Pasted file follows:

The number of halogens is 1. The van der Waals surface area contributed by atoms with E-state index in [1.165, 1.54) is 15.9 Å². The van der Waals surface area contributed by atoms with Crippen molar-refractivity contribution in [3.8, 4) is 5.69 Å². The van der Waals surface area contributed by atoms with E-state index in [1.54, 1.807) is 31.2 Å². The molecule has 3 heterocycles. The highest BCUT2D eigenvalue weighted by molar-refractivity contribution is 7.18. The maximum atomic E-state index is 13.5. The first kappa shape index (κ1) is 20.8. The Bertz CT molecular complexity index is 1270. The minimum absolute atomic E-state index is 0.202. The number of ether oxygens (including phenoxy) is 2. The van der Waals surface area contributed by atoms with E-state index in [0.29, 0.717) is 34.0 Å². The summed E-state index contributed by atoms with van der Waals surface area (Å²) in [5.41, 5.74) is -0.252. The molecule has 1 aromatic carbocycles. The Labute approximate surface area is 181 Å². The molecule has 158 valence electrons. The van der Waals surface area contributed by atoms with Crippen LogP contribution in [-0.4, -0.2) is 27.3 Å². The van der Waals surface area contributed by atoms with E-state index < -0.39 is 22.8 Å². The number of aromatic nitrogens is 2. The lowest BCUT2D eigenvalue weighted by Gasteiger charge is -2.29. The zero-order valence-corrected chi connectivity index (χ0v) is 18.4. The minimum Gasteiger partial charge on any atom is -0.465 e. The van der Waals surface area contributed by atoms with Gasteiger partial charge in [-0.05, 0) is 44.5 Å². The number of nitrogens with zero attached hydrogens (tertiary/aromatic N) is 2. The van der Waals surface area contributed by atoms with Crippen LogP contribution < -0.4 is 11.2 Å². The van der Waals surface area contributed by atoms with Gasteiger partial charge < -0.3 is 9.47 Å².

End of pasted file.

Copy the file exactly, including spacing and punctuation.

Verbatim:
The number of halogens is 1. The van der Waals surface area contributed by atoms with E-state index in [1.165, 1.54) is 15.9 Å². The van der Waals surface area contributed by atoms with Crippen molar-refractivity contribution in [3.8, 4) is 5.69 Å². The van der Waals surface area contributed by atoms with E-state index in [1.54, 1.807) is 31.2 Å². The molecule has 3 heterocycles. The highest BCUT2D eigenvalue weighted by molar-refractivity contribution is 7.18. The maximum atomic E-state index is 13.5. The first kappa shape index (κ1) is 20.8. The Bertz CT molecular complexity index is 1270. The minimum absolute atomic E-state index is 0.202. The number of ether oxygens (including phenoxy) is 2. The van der Waals surface area contributed by atoms with E-state index in [0.29, 0.717) is 34.0 Å². The summed E-state index contributed by atoms with van der Waals surface area (Å²) in [5.41, 5.74) is -0.252. The molecule has 1 aromatic carbocycles. The Labute approximate surface area is 181 Å². The molecule has 158 valence electrons. The van der Waals surface area contributed by atoms with Crippen LogP contribution in [-0.4, -0.2) is 27.3 Å². The van der Waals surface area contributed by atoms with E-state index < -0.39 is 22.8 Å². The number of aromatic nitrogens is 2. The lowest BCUT2D eigenvalue weighted by Gasteiger charge is -2.29. The zero-order valence-corrected chi connectivity index (χ0v) is 18.4. The minimum Gasteiger partial charge on any atom is -0.465 e. The van der Waals surface area contributed by atoms with Gasteiger partial charge in [-0.05, 0) is 44.5 Å². The number of nitrogens with zero attached hydrogens (tertiary/aromatic N) is 2. The van der Waals surface area contributed by atoms with Crippen LogP contribution < -0.4 is 11.2 Å². The van der Waals surface area contributed by atoms with Gasteiger partial charge < -0.3 is 9.47 Å².